Without this data, or with an incomplete picture from only metering a select few vectors, all of these functions must be driven instead by gut feel or manager instinct. Perhaps this won’t have severely detrimental consequences to all businesses, but also no business ever rose to the top of its market by sticking to the status quo.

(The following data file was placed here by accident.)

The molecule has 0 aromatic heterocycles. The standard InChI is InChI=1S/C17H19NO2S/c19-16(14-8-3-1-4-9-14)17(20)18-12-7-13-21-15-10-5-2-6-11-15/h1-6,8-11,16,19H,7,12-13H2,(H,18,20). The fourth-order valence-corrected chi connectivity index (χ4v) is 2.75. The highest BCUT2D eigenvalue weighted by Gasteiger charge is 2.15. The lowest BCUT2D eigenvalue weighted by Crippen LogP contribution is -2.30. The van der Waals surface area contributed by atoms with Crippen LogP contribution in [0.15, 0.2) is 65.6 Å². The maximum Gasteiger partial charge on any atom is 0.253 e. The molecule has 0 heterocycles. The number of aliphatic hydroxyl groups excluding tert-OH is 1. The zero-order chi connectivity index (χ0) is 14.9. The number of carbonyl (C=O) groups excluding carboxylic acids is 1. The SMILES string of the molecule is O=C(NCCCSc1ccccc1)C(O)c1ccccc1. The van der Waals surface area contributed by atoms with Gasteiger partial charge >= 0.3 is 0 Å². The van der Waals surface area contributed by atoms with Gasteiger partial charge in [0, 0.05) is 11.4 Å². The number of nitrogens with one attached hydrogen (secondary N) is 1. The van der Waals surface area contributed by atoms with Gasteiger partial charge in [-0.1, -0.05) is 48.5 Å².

At Amberflo we built our platform to enable usage-based pricing and billing built on a robust cloud metering platform, in line with the strategy we’ve just described. Amberflo Metering Cloud is built in accordance with cloud platform design principles, and ensures record accuracy by way of idempotency and data deduplication. It is a developer-friendly platform, fully API-interactive and with SDKs for multiple languages. Metering Cloud is decoupled (yet integrated) with Amberflo Billing Cloud, and can be implemented separately (we encourage this). Our pricing plan and Forever Free tier encourage users to meter all relevant actions and resource consumption without becoming cost-prohibitive. Beyond simply tracking and aggregating meter events, Amberflo provides a Usage Explorer, with dashboards and filters to visualize and explore meter data. Filter by meter name, customer, or any custom dimension (metadata) you define to understand usage patterns and identify the most viable pricing vectors. We do not price our platform per-seat, so anyone within the organization can access this meter data for cross-functional use cases such as finance/accounting, customer experience, and product development, not just the engineers who implement the system. By making metering cost-effective to implement at scale, and surfacing the data across the full organization, Amberflo enables you to create data-backed usage-based pricing plans the right way.